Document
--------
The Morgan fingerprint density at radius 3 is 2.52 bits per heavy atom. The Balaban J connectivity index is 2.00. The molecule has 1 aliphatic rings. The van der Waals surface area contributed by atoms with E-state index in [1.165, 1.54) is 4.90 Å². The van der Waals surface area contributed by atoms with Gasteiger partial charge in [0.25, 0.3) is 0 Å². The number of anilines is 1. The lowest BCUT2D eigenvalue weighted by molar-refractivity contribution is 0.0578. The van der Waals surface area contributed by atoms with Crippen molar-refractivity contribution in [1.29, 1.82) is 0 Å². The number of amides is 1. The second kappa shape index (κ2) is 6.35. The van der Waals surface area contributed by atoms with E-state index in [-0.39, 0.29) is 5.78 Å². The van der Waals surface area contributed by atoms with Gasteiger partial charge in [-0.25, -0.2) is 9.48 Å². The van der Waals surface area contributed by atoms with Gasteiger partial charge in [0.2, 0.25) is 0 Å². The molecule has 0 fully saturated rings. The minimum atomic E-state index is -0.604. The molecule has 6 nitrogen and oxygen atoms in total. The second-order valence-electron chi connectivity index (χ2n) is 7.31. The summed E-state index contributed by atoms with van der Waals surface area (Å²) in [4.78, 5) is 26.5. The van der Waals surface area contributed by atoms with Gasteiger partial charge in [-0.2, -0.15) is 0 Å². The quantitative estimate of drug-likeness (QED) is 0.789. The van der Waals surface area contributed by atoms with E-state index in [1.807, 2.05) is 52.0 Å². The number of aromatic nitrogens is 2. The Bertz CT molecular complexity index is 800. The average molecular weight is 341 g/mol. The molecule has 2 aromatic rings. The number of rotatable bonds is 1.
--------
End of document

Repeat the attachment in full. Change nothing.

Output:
The Morgan fingerprint density at radius 3 is 2.52 bits per heavy atom. The Balaban J connectivity index is 2.00. The molecule has 1 aliphatic rings. The van der Waals surface area contributed by atoms with E-state index in [1.165, 1.54) is 4.90 Å². The van der Waals surface area contributed by atoms with Gasteiger partial charge in [0.25, 0.3) is 0 Å². The number of anilines is 1. The lowest BCUT2D eigenvalue weighted by molar-refractivity contribution is 0.0578. The van der Waals surface area contributed by atoms with Crippen molar-refractivity contribution in [1.29, 1.82) is 0 Å². The number of amides is 1. The second kappa shape index (κ2) is 6.35. The van der Waals surface area contributed by atoms with E-state index in [-0.39, 0.29) is 5.78 Å². The van der Waals surface area contributed by atoms with Gasteiger partial charge in [-0.25, -0.2) is 9.48 Å². The van der Waals surface area contributed by atoms with Gasteiger partial charge in [0.2, 0.25) is 0 Å². The molecule has 0 fully saturated rings. The minimum atomic E-state index is -0.604. The molecule has 6 nitrogen and oxygen atoms in total. The second-order valence-electron chi connectivity index (χ2n) is 7.31. The summed E-state index contributed by atoms with van der Waals surface area (Å²) in [4.78, 5) is 26.5. The van der Waals surface area contributed by atoms with Gasteiger partial charge in [-0.2, -0.15) is 0 Å². The quantitative estimate of drug-likeness (QED) is 0.789. The van der Waals surface area contributed by atoms with E-state index in [1.807, 2.05) is 52.0 Å². The number of aromatic nitrogens is 2. The Bertz CT molecular complexity index is 800. The average molecular weight is 341 g/mol. The molecule has 2 aromatic rings. The number of rotatable bonds is 1.